FASNY: Volunteer firefighters, medics save N.Y. taxpayers over $4B a year
Seeking state legislators’ support, FASNY president Edward Tase Jr. described staffing issues and the effects of hospital closures
By Alex Gault
Watertown Daily Times, N.Y.
ALBANY, N.Y. — New York’s volunteer firefighters are saving taxpayers more than $4 billion annually, and the state firefighters association is hoping legislators will take steps to ensure volunteer departments can continue to operate and provide those savings.
On Monday, the Firefighters Association of the State of New York released a report that aims to quantify the financial savings that volunteer firefighters and emergency medics provide to their communities. Conducted by national economic and public policy analyst company Resolution Economics, the report states that replacing every volunteer department with an all-professional one would cost more than $8 billion in one-time acquisition costs, plus another $4.7 billion annually in salaries, benefits, debt servicing and operational costs.
About 1,500 stations would need to be built or renovated to support an all-professional firefighting sector, and the report indicates that property taxes would need to rise by an average of 28.4% across New York.
“This latest economic impact report underscores the importance and value of volunteer firefighting within New York state,” FASNY president Edward Tase Jr. said during a press conference Monday in Albany. “Without the dedication and service of over 80,000 brave volunteers throughout the state, local taxpayers will face significant financial burdens to find this type of emergency response that they are accustomed to.”
Volunteer firefighters do much more than just stop structure fires, too. Mr. Tase is a firefighter in Niagara County and a member of the Niagara County and Western New York Volunteer Firemen’s Association.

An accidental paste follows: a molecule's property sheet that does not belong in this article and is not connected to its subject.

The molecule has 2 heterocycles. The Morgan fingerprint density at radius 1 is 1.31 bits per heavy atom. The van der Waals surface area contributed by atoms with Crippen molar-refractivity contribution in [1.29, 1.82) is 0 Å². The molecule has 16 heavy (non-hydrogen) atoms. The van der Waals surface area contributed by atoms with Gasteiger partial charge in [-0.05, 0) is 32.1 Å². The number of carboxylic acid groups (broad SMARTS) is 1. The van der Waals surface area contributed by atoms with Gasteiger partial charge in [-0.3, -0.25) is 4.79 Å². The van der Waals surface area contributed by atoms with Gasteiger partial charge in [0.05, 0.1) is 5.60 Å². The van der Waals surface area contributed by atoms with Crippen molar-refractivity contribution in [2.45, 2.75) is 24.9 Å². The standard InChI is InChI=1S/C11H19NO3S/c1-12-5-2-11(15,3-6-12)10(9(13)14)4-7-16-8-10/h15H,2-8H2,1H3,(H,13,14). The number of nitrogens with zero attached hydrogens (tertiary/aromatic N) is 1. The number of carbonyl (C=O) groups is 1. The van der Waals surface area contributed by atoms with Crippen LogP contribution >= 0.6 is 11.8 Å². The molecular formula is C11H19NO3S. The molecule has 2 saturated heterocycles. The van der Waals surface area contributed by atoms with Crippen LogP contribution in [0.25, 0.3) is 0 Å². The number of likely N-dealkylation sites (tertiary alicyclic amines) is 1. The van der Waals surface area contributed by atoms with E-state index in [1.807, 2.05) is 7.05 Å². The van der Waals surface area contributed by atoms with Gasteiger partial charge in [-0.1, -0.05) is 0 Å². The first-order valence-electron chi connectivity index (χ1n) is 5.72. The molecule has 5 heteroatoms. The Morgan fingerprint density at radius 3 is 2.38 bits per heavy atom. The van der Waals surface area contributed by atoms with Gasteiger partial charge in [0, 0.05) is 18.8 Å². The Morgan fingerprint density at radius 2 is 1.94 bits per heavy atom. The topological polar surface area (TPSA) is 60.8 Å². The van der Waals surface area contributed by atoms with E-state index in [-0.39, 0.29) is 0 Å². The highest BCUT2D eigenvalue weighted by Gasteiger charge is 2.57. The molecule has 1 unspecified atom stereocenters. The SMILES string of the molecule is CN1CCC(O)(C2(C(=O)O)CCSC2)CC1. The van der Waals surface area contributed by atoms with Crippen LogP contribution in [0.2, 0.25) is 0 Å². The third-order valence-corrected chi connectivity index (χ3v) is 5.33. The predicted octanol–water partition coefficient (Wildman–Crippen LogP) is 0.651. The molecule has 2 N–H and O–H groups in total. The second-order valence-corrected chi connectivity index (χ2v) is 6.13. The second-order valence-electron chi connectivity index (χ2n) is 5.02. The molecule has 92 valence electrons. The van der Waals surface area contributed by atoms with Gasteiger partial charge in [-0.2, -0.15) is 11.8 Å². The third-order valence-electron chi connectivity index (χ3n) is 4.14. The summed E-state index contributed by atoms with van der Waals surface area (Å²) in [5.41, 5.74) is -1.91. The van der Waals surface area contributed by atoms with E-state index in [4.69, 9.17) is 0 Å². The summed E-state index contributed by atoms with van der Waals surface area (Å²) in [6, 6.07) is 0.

“Volunteer fire service is no longer just volunteers putting wet stuff on the red stuff,” he said. “Look at the December blizzard in Western New York. The volunteer firefighters were digging people out of their homes, rescuing people on the roadside, shoveling snow, doing those rescue efforts.”
He said volunteer firefighters frequently conduct water and hazmat rescues as well. FASNY is working to increase public awareness of those rescues.
Volunteer fire departments often also have a volunteer ambulance and EMS side. Operations for volunteer EMS providers have become increasingly difficult to finance and staff in recent years, and ongoing capacity issues with hospitals across New York have made EMS calls even longer and more involved. Mr. Tase said he was glad to see that New York finally passed a law last year allowing volunteer EMS services to charge patients.
“We were the only state in the United State that couldn’t charge for revenue,” he said.
But other issues persist. In Niagara County, EMS officials are bracing for the planed June closure of Eastern Niagara Hospital in Lockport.
“A closure like that causes a lot of extra stress,” Mr. Tase said. “That closure is going to cause a lot of extra stress on a volunteer firefighter or EMS medic, because that one hour call is going to turn into a two hour call, wherever you go.”
FASNY secretary John S. D’Alessandro said that despite the frequent depictions of professional firefighters in popular culture, almost all firefighters are volunteers. In New York, there are 1,640 fire departments, with 1,549 volunteer or majority-volunteer departments and 91 career or majority-career departments as of 2020. That year there were 6,944 active career firefighters on duty compared to 81,231 volunteers.
Despite the high proportion of volunteers to professionals, Mr. D’Alessandro said New York’s volunteer firefighter stacks have dwindled significantly since 2000, when there were 180,000 volunteers in departments across New York.
Mr. D’Alessandro said he is hopeful, with the numbers out in the open for how much taxpayers save with volunteer firefighting teams, that the state legislature will be willing to provide more support to volunteer departments, and provide more incentives for young people to become volunteer firefighters.
Volunteer firefighters can’t be paid, but they do have the ability to sign up for a $200 annual state income tax credit. Mr. Tase said he’d like to see that boosted to $1,000 per person.
FASNY has also advocated for a boost to the volunteer firefighter benefit.
“It’s our workers’ compensation, and the way it stands right now, if I’m at a fire and I unfortunately fall off a ladder, the rate of compensation I would get from that program is far less than somebody who works in a factory and falls off a ladder,” Mr. D’Alessandro said. “So, we’re just asking for parity.”
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